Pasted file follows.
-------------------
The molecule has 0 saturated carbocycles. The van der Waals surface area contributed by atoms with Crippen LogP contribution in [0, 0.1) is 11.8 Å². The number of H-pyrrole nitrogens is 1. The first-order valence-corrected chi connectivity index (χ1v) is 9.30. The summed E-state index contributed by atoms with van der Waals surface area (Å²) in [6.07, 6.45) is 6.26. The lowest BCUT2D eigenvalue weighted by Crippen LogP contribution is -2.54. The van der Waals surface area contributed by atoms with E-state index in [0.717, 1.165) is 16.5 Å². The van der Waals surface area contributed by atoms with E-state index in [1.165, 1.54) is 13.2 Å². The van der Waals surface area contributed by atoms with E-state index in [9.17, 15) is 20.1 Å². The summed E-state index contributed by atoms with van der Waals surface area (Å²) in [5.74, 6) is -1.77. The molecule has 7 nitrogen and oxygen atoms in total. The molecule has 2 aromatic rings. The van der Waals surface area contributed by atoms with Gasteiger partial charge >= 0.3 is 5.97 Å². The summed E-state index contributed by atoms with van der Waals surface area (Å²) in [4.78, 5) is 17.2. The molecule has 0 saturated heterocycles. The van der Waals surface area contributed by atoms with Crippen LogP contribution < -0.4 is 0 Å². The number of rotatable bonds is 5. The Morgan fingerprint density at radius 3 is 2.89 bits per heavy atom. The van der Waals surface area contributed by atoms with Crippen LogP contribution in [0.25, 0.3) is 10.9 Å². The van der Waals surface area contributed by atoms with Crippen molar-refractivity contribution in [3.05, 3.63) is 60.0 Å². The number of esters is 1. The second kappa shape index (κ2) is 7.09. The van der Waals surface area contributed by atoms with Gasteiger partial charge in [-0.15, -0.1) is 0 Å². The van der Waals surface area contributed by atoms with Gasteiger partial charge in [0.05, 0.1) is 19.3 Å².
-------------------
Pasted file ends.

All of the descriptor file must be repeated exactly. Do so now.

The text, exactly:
The molecule has 0 saturated carbocycles. The van der Waals surface area contributed by atoms with Crippen LogP contribution in [0, 0.1) is 11.8 Å². The number of H-pyrrole nitrogens is 1. The first-order valence-corrected chi connectivity index (χ1v) is 9.30. The summed E-state index contributed by atoms with van der Waals surface area (Å²) in [6.07, 6.45) is 6.26. The lowest BCUT2D eigenvalue weighted by Crippen LogP contribution is -2.54. The van der Waals surface area contributed by atoms with E-state index in [0.717, 1.165) is 16.5 Å². The van der Waals surface area contributed by atoms with E-state index in [1.165, 1.54) is 13.2 Å². The van der Waals surface area contributed by atoms with E-state index in [9.17, 15) is 20.1 Å². The summed E-state index contributed by atoms with van der Waals surface area (Å²) in [5.74, 6) is -1.77. The molecule has 7 nitrogen and oxygen atoms in total. The molecule has 2 aromatic rings. The van der Waals surface area contributed by atoms with Gasteiger partial charge >= 0.3 is 5.97 Å². The summed E-state index contributed by atoms with van der Waals surface area (Å²) in [4.78, 5) is 17.2. The molecule has 0 saturated heterocycles. The van der Waals surface area contributed by atoms with Crippen LogP contribution < -0.4 is 0 Å². The number of rotatable bonds is 5. The Morgan fingerprint density at radius 3 is 2.89 bits per heavy atom. The van der Waals surface area contributed by atoms with Crippen LogP contribution in [0.25, 0.3) is 10.9 Å². The van der Waals surface area contributed by atoms with Crippen molar-refractivity contribution in [3.05, 3.63) is 60.0 Å². The number of esters is 1. The second kappa shape index (κ2) is 7.09. The van der Waals surface area contributed by atoms with Gasteiger partial charge in [-0.15, -0.1) is 0 Å². The van der Waals surface area contributed by atoms with Gasteiger partial charge in [0.05, 0.1) is 19.3 Å².